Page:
And if you want a cheap bell, my opinion is to get either barrels, or square/rectangular metallic tanks, like old home heating fuel tanks, or tractor fuel tanks. And use thoses as single or multiple bells,. Covered with whatever material you can. If protected by a thin sheet of metal inside, even concrete can work well enough. So a whole lot of choice are availlable to you. Stones, bricks, even cheapish ones, you don't need firebricks in that case. Urbanite assembled with cob or the dreaded concrete. For europeans, a cheap way to get mass, which has to be layered with some binder, is roof tiles. Often they go for dead cheap in big lots, in secondhand ads.

Hth.

Max.
pileoftiles.jpg
[Thumbnail for pileoftiles.jpg]
a pile of mechanicly made roof tiles.
 
Garnet Morgan
Posts: 7
Location: Western North Carolina, zone 6
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William Bronson wrote: The bell and masonry stove shown use a lot of fire brick to line their insides. To me, that is where cob might be a useful choice, as a lining.



That would sure save some cash! My understanding is that firebrick is used on the inside above the level of the top of the heat riser for its thermal shock resistance and common brick is used everywhere else for its cheapness. Would cob or a particular mix of cob stand up to the heat in lieu of the firebrick lining?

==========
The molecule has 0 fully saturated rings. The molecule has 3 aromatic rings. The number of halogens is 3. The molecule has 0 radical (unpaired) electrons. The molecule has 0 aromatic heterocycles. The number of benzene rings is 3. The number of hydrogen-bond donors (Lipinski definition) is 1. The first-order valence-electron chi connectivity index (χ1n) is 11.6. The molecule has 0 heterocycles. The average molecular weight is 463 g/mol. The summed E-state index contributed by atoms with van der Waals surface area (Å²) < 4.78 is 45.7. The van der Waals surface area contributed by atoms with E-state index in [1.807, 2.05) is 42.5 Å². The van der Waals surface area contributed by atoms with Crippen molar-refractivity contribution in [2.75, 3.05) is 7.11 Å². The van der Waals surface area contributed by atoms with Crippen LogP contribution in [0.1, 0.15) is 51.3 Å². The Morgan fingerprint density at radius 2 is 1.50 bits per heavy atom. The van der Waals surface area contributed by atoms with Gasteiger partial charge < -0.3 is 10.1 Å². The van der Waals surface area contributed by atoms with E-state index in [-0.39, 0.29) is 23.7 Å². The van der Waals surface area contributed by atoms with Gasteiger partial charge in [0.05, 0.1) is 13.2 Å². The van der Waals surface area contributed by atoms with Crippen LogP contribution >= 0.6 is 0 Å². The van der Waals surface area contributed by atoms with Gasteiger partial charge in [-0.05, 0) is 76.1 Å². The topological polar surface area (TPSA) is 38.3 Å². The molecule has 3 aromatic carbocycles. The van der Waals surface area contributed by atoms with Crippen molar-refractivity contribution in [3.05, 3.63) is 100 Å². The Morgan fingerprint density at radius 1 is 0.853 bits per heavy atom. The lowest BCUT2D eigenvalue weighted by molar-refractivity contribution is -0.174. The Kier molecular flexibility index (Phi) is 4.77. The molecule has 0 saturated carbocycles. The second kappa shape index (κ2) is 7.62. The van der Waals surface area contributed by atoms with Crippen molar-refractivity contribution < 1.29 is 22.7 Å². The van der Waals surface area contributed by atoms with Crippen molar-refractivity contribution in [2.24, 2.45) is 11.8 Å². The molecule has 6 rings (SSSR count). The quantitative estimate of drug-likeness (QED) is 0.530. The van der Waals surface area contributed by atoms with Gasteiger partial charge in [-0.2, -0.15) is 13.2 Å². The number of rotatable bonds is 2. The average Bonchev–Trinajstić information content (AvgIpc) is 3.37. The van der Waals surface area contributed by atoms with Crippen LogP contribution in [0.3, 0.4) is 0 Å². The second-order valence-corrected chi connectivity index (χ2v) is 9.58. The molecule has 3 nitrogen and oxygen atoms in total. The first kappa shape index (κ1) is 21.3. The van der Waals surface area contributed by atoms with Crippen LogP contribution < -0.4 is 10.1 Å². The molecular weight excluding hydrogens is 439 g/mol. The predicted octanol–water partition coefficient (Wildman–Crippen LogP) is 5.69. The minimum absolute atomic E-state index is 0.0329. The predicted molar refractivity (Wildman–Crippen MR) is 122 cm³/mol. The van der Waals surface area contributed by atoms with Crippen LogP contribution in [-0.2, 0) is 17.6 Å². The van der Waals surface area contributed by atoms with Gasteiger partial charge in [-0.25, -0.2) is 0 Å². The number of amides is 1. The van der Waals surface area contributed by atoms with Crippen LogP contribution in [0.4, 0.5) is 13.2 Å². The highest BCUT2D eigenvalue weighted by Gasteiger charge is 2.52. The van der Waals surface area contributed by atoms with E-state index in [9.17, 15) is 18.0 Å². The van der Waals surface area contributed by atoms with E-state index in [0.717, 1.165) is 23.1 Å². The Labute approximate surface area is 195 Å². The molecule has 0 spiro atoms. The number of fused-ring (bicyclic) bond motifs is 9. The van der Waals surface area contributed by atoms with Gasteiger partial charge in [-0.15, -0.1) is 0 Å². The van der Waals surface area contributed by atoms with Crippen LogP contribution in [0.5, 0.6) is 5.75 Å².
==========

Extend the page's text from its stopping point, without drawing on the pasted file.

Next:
William Bronson wrote: The woodfired oven enthusiasts have a lot to say about materials and heat.



Of course! If they use cob to make wood fired ovens then it should be fine for inside the stove above the heat riser. Except that the super efficiently burned gasses of the heater are much hotter than the smokey fire of the cob oven. Again, can anyone vouch for the use of cob in such an extreme thermal environment? Or does it cool off enough by the time it hits the cob lined walls (relative to within the heat riser) that it's no biggie?
 
Garnet Morgan
Posts: 7
Location: Western North Carolina, zone 6
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Satamax Antone wrote:First, check thoses links.

http://www.permies.com/forums/posts/list/43528#344410